Or, if you're being uncharitable, having a party because Duckula and Co were gone. It's implied that they were so fed up that they faked the Mary Celeste thing to get them to leave.
Mouthful of Pi: In "Igor's Busy Day", engaged Americans Scott and Laura take shelter in Castle Duckula after their car breaks down. Scott, a mathematician, tells Duckula he has memorised Pi to 15,000 decimal places; Duckula unwisely asks about this, and Scott begins demonstrating, entering an almost trance-like state as he spends most of the rest of the episode reciting numbers. (When Scott, Laura, and their extended family return for a holiday in the final scene, Scott begins reciting the largest known prime number in similar fashion, causing Duckula to wail in despair.)
Never Say "Die": Averted right off the bat in the pilot, when Duckula complains how Nanny could have killed him by smashing through the wall, and that her clumsiness with the tableware has already killed several of his servants.
The Nth Doctor: Not with a replacement actor, but a few episodes revolved around the fact that Duckula's ancestors were actually him, and he just comes back slightly different every time he is resurrected. This latest incarnation is just particularly unique due to the ketchup mishap.
Obstructive Bureaucrat: Chances are, younger viewers might not recognize such a trope in the information secretary in the "Town Hall Terrors" episode. She'll tell you that information for the Grants for Crumbling Castles Department is on Monday, Wednesday, Friday. So don't come on Tuesday, lest you need to know trivial info such as popes & funny fish.
Our Vampires Are Different: The Duckulas were all traditional vampires, but the present day one averts nearly every trope usually associated with vampires. He's fully vegetarian, can walk around in broad daylight with no problem and is immune to holy water.
Our Werewolves Are Different: While we never see him onscreen, Towser apparently cannot convert people as he's attacked Igor and Goosewing and they've remained the same. "The Return of the Curse of the Secret of the Mummy's Tomb Meets Frankenduckula's Monster and the Wolf-Man and the Intergal-actic Cabbage..." featured a traditional wolf-man (or rather a wolf-bird) who transforms by the light of the full moon.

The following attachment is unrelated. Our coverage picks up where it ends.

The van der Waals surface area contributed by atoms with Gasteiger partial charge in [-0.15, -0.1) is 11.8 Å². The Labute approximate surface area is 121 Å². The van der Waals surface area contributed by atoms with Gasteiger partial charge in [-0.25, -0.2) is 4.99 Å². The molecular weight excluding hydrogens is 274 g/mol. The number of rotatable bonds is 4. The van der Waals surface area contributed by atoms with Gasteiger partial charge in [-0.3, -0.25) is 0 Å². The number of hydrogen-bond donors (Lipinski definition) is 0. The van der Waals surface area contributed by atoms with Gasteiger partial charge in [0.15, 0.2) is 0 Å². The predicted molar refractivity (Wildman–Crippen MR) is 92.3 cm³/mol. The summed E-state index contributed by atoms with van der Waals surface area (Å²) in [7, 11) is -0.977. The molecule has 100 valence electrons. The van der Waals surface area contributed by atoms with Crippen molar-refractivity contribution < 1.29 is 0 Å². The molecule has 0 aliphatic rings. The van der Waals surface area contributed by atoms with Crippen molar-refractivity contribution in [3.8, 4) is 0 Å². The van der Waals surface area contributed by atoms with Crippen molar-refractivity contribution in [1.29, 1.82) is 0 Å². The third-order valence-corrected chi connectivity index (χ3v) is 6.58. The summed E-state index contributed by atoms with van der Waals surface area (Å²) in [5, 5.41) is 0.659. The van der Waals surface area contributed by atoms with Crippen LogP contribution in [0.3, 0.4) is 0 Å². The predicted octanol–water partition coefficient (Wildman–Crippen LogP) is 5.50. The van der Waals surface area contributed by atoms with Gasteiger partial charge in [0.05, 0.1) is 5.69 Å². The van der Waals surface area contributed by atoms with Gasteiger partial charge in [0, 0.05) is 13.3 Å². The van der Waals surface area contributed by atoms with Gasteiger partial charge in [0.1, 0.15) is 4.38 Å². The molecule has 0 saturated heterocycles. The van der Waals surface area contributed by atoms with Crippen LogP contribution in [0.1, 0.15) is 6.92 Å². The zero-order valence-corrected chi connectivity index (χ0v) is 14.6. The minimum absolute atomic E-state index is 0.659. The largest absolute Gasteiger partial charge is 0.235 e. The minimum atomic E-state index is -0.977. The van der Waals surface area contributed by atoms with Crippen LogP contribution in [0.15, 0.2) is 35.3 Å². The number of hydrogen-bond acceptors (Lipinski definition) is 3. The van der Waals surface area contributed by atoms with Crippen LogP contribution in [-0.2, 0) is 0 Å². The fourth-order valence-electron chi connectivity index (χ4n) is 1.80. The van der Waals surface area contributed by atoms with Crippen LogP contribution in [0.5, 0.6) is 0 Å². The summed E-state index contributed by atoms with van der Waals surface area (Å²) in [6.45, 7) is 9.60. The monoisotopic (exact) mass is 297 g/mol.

Parody Names: Obviously Duckula for Dracula, and Dr Von Goosewing for Van Helsing.
Poirot Speak: Gaston et Pierre speak as though applying French grammar to English:
Pierre: What is it that it is that you are referring to, mah Gaston?
Really 700 Years Old: Igor and Nanny are shown to serve Duckula even in the past, exactly the same. In fact Igor at one point refers to being dismissed "after seven and a half centuries of faithful service".
Rousing Speech: In the "Town Hall Terrors" episode, after stumbling onto a meeting about extending a railroad, Duckula gets caught up in the moment & invokes the trope, thus accidentally parlaying his grant for the crumbling Castle Duckula to having that railroad extend through the castle.
Secret Underground Passage: In the comics, Von Goosewing makes one of these into Duckula's castle. Subverted in that Igor and Duckula are fully aware of the fact that he's doing this and occasionally entertain themselves by watching him dig his 'secret' tunnel.
Shaggy Dog Story: One issue of the comic had Duckula's coffin go missing and Igor and Duckula running around trying to find who had stolen it. Ultimately finding themselves miles away from home without finding the coffin, they call Nanny at the castle and learn that she had removed it for cleaning.
Tastes Like Diabetes: The in-universe reaction to Planet Cute, a planet that invokes every sickeningly sweet cute stereotype imaginable. In a very literal sense, the "Cute Surprise" sold at the food stand has such a high sugar content that one taste probably would induce diabetes.
Teleporters and Transporters: The castle is capable of teleporting itself around the world, but must return to Transylvania by dawn Transylvanian time. Some episodes revolve around Duckula trying to con people into buying it and the castle then vanishing.